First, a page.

SUE LITTLETON: Poems of Istanbul
ET TU, BRUTE?
THE CROWS OF THE SULTAN'S PALACE
TOWER OF GALETA
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ET TU,  BRUTE? THE CROWS OF THE SULTAN'S PALACE TOWER OF GALETA  

ET TU,  BRUTE?
In the section of the museum designated as the Sultan's Costumes the richly bejeweled caftans/coats of a dozen or more sultans are on display. Here are marvelous examples of the Turkish weaver´s art— seraser, fabric threaded with gold: çatma, Bursa velvet with silk canfe and atlas. In one glass case, glowing in scarlet and gold resplendence, there is an embroidered çatma caftan that was once worn by Mehmet the Conqueror, Upon death, the garments of the deceased sultan were wrapped carefully in silks and velvets and placed in his mausoleum. The robes and jackets were thus kept for years until the occasion of their display here. A neat placard in English discreetly calls your attention to the rents in one or two of the items of clothing, slits edged with a faint staining where was thrust the assassin's knife that brusquely terminated that particular well-dressed sultan's reign. (As few women had mausoleums, no woman's raiment has been preserved .)
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ET TU,  BRUTE? THE CROWS OF THE SULTAN'S PALACE TOWER OF GALETA  


THE CROWS OF THE SULTAN'S PALACE
Anthracite eyes study passing tourists from tree and wall. Harsh caws fall from sharp ivory beaks like china plates flung to shiver against the stone walks. One of the huge black birds, perched high on a tree limb, half opens silver-grey wings and hops down a branch, cocking his head to follow my passage with beady eyes, then caws loudly, "Awww, awwww, awwww!" His ringing calls awaken in me some atavistic memory and I visualize a battlefield a thousand years or more in the past, perhaps the one the Crusaders called "The Field of Blood," sprawling under the callous rays of the Asiatic sun, echoing with the faint voices of grievously wounded men calling for water, for a companion, for the mercy of death. The weapons then were lance and broadsword and battle-axe, great armored steeds trained to attack with teeth and hooves. I imagine the sobbing whinny of a crippled, riderless horse, as it stumbles, white-eyed, reins dragging, across the sandy terrain. I see ravens dropping to the ground by the side of a distant form, a feeble hand raised vainly to thrust them away, as the mocking cries of the grey-winged crows of Istanbul continue to beat in my ears --- "Awwww! Awwww! Awwww!"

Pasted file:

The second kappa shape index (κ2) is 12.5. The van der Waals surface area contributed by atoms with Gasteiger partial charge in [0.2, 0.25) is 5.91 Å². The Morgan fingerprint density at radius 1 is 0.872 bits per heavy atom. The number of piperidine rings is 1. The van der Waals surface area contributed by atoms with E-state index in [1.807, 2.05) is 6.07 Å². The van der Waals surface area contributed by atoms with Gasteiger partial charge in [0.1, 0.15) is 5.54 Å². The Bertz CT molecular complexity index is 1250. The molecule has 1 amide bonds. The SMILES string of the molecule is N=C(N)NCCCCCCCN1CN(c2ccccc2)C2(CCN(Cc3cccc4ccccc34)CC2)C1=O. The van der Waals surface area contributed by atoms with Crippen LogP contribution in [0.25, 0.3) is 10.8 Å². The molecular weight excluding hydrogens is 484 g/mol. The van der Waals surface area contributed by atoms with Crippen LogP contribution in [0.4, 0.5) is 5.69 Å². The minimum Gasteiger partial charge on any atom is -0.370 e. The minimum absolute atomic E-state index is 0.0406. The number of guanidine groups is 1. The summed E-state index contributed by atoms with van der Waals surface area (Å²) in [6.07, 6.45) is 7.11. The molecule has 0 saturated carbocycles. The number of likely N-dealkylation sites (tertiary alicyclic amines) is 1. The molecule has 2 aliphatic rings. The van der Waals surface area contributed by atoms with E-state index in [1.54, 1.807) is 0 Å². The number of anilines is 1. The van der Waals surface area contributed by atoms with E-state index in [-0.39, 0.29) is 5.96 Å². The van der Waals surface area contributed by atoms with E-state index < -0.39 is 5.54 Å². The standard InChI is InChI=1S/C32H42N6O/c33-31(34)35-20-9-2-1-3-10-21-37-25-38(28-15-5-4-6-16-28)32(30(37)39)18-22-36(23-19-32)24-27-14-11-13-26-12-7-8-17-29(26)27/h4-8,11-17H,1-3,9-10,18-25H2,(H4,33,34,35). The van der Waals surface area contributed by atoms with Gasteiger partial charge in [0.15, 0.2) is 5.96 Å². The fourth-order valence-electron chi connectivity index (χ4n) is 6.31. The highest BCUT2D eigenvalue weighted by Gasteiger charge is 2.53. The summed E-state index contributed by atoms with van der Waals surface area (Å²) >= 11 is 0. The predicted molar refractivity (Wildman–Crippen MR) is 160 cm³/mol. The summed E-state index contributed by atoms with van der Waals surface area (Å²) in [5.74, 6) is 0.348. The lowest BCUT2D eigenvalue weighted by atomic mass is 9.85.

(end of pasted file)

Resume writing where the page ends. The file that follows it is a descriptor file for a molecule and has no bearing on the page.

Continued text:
SUE LITTLETON: Poems of Istanbul
POETRYREPAIRS 13.02: 023
Poetry endangers the established order  of the soul - Plato

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ET TU,  BRUTE? THE CROWS OF THE SULTAN'S PALACE TOWER OF GALETA  


TOWER OF GALETA
On the Asian side of Istanbul the Tower of Galeta, built by merchants from Genoa in the 13th century, is dimly visible through the winter haze. A long, low bridge, set on pontoons - the Galeta bridge - crosses the Bosporus, linking Europe with Asia. The approach to the tower is a maze of constricted, cobbled streets; supposedly wicked Vlad the Impaler, father of the vampire legend, is buried beneath one of these twisting lanes. The massive tower rises to a height of ten stories, far taller than any surrounding buildings, and is sufficiently large to shelter the entire neighborhood of Genovese merchants and artisans in moments of danger. The sultans permitted the wily Genovese this space, recognizing the usefulness of the Italians to further the trade of silks and spices brought from Asia to Constantinople, from Constantinople to all of Europe. We ascend in a modern elevator, go through glass doors onto the narrow walk that circles the tower. The view encompasses the city as far as the eye can see; the Golden Horn stretches left and right -- and although the cold is unmerciful and a light drizzle brushes our faces, we brave the winds and mist for nearly an hour, circling the steep ramparts of the old tower again and again, caught in the beauty of the panorama spread before us.
SUE LITTLETON: Poems of Istanbul
POETRYREPAIRS 13.02: 023
SUE LITTLETON: Poems of Istanbul

ET TU, BRUTE?
THE CROWS OF THE SULTAN'S PALACE 
TOWER OF GALETA
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